Deborah Hopkinson has a lot to celebrate this year, with multiple new books being released, including her third novel, A Bandit’s Tale, a picaresque novel narrated by Rocco Zacarro, an Italian boy sold into slavery in 19th-century New York City, a period during which both children and animals were routinely abused. She spoke with Bookshelf from her home in Oregon about how she juggles her many projects.

You seem to move back and forth between fiction and nonfiction fairly seamlessly – do you prefer one discipline to the other?

Actually, I’m not sure I ever would have written nonfiction except that I wrote one of the Dear America books for Scholastic (Hear My Sorrow: The Diary of Angela Denoto, a Shirtwaist Worker, New York City 1909) and after I finished, I had all this material left over. I remember saying to my editor, ‘I could write a whole other book,’ so I did. I wrote Shutting Out the Sky: Life in the Tenements of New York 1880–1924 (Scholastic, 2003), and that got me started on the nonfiction path.

Shutting Out the Sky is about life in New York City during the same period in which A Bandit’s Tale is set. So did you still have material left over even after writing it?

Well, I love that period in New York City and I wanted to return to it. I learned so much from doing all that research about people like Jacob Riis, who was so important to improving the lives of the poor, but whose work is not well known at all to younger readers today. And this was the third novel I’ve written after The Great Trouble, which is about the 1854 cholera epidemic in London, and Into the Firestorm about the 1906 San Francisco earthquake, so with A Bandit’s Tale, I think of them as my “Great Cities” trilogy, even though the stories are not at all related.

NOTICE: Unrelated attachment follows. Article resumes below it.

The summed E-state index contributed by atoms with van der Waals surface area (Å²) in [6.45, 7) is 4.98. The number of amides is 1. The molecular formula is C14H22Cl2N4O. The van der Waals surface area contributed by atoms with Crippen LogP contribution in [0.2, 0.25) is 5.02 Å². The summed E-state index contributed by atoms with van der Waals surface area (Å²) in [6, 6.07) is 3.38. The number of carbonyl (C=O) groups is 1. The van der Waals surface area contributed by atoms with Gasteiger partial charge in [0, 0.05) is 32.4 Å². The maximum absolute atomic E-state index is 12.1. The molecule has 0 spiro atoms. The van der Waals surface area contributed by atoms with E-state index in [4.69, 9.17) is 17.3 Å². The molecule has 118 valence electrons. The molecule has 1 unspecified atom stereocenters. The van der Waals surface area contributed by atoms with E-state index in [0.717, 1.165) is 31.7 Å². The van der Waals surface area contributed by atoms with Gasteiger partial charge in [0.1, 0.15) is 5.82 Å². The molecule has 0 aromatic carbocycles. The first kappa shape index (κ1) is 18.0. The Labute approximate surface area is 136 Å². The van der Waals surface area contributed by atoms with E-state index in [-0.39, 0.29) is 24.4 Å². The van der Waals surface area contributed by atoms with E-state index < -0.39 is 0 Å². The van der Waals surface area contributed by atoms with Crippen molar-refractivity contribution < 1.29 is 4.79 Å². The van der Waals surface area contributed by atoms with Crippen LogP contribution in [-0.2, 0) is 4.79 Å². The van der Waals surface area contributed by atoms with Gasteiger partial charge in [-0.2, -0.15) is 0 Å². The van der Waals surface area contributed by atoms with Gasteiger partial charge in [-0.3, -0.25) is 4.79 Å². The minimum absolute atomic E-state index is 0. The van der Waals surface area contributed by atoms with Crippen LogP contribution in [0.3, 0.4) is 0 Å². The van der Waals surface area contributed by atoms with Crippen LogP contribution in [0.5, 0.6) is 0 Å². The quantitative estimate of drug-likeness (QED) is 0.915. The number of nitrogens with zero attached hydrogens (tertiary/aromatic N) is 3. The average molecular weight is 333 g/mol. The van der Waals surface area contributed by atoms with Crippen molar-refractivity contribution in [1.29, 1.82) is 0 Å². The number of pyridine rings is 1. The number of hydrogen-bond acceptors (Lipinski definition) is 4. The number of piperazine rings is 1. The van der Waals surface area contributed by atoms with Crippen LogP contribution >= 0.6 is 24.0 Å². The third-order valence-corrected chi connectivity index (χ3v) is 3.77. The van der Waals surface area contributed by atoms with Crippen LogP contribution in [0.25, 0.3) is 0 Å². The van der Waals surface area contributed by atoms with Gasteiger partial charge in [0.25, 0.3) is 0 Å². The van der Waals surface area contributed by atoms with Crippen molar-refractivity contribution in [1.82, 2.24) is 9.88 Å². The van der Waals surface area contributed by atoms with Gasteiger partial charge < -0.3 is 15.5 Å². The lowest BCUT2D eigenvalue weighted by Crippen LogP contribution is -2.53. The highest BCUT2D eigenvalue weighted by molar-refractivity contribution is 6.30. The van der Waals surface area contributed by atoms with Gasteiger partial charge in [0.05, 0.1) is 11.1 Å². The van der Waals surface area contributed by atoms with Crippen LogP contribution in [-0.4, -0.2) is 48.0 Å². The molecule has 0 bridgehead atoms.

All of your fiction is thoroughly informed by fact. I have to say that the author’s note for A Bandit’s Tale is the most exhaustive one I’ve seen in quite a while.

My problem is I can get carried away. I’m lucky my editors are accommodating. But, The Great Trouble has been on something like 17 state [reading] lists because it has a lot of STEM connections, so I had that in mind when I was writing the author’s note for A Bandit’s Tale. You want to make it as useful to teachers as you possibly can.

Your body of work does mesh well with the curriculum changes we’ve seen recently – the push toward work that provides STEM connections and the nonfiction mandates of the Common Core. Do you do a lot of school visits?

I could use more visits! Although I am doing more than I have ever done because until 2014 I was still working full-time [Hopkinson worked in the development office as a fundraiser for Oregon State University, Whitman College, and the University of Hawaii at Manoa]. I love to do them. I have started to visit more middle schools and found that I love middle schoolers. I’ve been inspired by the Steven Johnson series on PBS, How We Got to Now, where he shows the history of an idea and how it resulted in a particular innovation. I’m looking forward to explaining to students how the invention of flash photography finally allowed Jacob Riis to go into tenements and the “child dens,” like the one where Rocco lived in A Bandit’s Tale, and show the horrible conditions. Those photographs were the foundation for Riis’s book, How the Other Half Lives. It’s incredible the impact his photojournalism had on social reform and, for me, the STEM connection is exciting. When you do this kind of research, you see that the way ideas develop is often the same way scientific discoveries evolve.

A Bandit’s Tale has incredible photographs but securing the rights to photographs like the ones in your novel can be difficult and pricey. How did you go about it?